Thursday, 13 June 2013 11:34

Change Patterns

Companies increasingly adopt process-aware information systems (PAISs), which offer promising perspectives for more flexible enterprise computing. The emergence of different process support paradigms and the lack of methods for comparing existing approaches enabling PAIS changes have made the selection of adequate process management technology difficult. We suggest a set of 18 change patterns and 7 change support features to foster the systematic comparison of existing process management technology in respect to process change support. While the proposed patterns are all based on empirical evidence from several large case studies, the suggested change support features constitute typical functionalities provided by flexible PAISs. Based on the proposed change patterns and features, we provide a detailed analysis and evaluation of selected approaches from both academia and industry. The presented work will not only facilitate the selection of technologies for realizing flexible PAISs, but can also be used as a reference for implementing flexible PAISs.


Adaption Patterns

Adaptation patterns allow users to structurally change process schemes. In general, the application of an adaptation pattern transforms a process schema S into another process schema S'. For this, two different options exist, which can be both found in existing systems.

On the one hand, structural adaptations can be realized based on a set of change primitives like add node, remove node, add edge, remove edge, and move edge. Following this approach, the realization of a particular adaptation (e.g., to delete an activity or to add a new one) usually requires the application of multiple change primitives. Specifying structural adaptations at this low level of abstraction, however, is a complex and error-prone task. Further, when applying a single change primitive, soundness of the resulting process schema (e.g., absence of deadlocks) cannot be guaranteed. Therefore, for more complex process meta models it is not possible to associate formal pre-/post-conditions with the application of single primitives. Instead, correctness of a process schema has to be explicitly checked after applying the respective set of primitives.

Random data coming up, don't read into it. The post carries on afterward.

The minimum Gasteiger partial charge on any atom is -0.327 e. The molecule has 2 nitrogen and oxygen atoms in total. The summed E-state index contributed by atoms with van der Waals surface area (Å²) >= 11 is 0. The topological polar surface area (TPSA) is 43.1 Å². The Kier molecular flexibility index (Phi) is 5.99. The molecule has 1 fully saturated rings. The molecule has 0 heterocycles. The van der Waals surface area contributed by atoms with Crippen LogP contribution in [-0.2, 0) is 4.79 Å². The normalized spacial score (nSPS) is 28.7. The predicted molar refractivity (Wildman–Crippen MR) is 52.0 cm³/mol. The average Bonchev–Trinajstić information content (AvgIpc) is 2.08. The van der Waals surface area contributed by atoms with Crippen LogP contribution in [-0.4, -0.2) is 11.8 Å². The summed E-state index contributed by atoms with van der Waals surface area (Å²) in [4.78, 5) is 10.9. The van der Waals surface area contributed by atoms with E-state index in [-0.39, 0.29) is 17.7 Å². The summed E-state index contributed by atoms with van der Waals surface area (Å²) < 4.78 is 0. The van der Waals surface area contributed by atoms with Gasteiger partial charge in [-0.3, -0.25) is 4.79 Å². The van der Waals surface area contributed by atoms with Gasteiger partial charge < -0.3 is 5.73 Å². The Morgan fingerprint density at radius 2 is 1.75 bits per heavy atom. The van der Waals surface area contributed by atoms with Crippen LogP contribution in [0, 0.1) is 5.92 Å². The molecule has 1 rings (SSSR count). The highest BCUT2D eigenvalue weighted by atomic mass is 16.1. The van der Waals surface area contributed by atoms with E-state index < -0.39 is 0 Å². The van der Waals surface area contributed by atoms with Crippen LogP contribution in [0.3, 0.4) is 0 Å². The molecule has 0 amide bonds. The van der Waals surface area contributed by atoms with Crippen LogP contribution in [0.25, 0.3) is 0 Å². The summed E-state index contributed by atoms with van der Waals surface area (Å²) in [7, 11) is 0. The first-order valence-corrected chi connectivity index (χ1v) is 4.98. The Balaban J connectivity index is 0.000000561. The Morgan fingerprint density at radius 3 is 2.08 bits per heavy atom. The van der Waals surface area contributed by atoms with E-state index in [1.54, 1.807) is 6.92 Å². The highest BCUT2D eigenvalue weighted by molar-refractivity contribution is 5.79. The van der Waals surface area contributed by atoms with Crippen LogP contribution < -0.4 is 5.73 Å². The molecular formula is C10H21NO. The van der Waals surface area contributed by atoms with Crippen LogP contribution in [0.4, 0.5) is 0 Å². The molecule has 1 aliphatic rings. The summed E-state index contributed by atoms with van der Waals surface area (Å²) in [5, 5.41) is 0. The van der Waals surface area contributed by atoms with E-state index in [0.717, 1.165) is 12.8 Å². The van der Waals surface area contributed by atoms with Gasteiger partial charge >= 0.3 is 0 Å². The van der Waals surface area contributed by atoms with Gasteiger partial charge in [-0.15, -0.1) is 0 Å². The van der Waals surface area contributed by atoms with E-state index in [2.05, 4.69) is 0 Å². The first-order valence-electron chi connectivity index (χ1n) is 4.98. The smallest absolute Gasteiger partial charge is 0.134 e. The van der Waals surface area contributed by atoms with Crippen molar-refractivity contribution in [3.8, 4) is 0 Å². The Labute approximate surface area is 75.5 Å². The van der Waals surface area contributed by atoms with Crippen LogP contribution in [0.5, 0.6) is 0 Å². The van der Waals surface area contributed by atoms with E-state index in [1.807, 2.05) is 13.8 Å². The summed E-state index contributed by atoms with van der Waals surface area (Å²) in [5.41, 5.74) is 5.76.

On the other hand, structural adaptations can be based on high-level change operations (e.g., to insert a process fragment between two sets of nodes), which abstract from the concrete schema transformations to be conducted. Instead of specifying a set of change primitives the user applies one or more high-level change operations to realize the desired process schema adaptation. Approaches following this direction often associate pre- and post-conditions with the high-level operations, which allows the PAIS to guarantee soundness when applying the respective operations. Note that soundness will become a fundamental issue if changes are to be applied by end-users or – even more challenging – by automated software components (i.e., software agents). For these reasons we only consider high-level operations as adaptation patterns; more precisely, an adaptation pattern comprises exactly one high-level operation. Furthermore, its application to a given process schema will preserve soundness of this schema if certain pre-conditions are met.